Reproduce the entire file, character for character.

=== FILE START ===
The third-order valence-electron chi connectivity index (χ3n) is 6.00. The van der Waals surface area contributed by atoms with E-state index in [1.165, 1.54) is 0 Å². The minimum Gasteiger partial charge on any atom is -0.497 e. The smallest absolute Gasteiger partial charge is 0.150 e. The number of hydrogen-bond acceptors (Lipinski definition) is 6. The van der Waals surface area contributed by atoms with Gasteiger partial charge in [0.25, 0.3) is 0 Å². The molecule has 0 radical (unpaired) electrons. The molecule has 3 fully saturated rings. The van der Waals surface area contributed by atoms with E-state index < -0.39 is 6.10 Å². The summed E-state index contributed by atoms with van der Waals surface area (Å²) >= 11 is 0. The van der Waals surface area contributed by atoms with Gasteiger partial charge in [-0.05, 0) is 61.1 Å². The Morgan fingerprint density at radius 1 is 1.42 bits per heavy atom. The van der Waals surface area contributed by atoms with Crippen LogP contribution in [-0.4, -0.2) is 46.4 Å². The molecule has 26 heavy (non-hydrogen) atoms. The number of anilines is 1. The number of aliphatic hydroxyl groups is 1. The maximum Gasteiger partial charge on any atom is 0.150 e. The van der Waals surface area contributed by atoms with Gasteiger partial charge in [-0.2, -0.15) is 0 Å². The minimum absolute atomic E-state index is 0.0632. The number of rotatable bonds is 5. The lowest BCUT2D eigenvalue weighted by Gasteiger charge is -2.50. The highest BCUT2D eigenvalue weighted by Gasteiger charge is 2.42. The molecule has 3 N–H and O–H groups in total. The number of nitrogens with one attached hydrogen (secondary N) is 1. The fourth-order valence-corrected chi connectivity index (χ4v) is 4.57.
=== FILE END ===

The third-order valence-electron chi connectivity index (χ3n) is 6.00. The van der Waals surface area contributed by atoms with E-state index in [1.165, 1.54) is 0 Å². The minimum Gasteiger partial charge on any atom is -0.497 e. The smallest absolute Gasteiger partial charge is 0.150 e. The number of hydrogen-bond acceptors (Lipinski definition) is 6. The van der Waals surface area contributed by atoms with Gasteiger partial charge in [0.25, 0.3) is 0 Å². The molecule has 0 radical (unpaired) electrons. The molecule has 3 fully saturated rings. The van der Waals surface area contributed by atoms with E-state index < -0.39 is 6.10 Å². The summed E-state index contributed by atoms with van der Waals surface area (Å²) >= 11 is 0. The van der Waals surface area contributed by atoms with Gasteiger partial charge in [-0.05, 0) is 61.1 Å². The Morgan fingerprint density at radius 1 is 1.42 bits per heavy atom. The van der Waals surface area contributed by atoms with Crippen LogP contribution in [-0.4, -0.2) is 46.4 Å². The molecule has 26 heavy (non-hydrogen) atoms. The number of anilines is 1. The number of aliphatic hydroxyl groups is 1. The maximum Gasteiger partial charge on any atom is 0.150 e. The van der Waals surface area contributed by atoms with Gasteiger partial charge in [-0.2, -0.15) is 0 Å². The minimum absolute atomic E-state index is 0.0632. The number of rotatable bonds is 5. The lowest BCUT2D eigenvalue weighted by Gasteiger charge is -2.50. The highest BCUT2D eigenvalue weighted by Gasteiger charge is 2.42. The molecule has 3 N–H and O–H groups in total. The number of nitrogens with one attached hydrogen (secondary N) is 1. The fourth-order valence-corrected chi connectivity index (χ4v) is 4.57.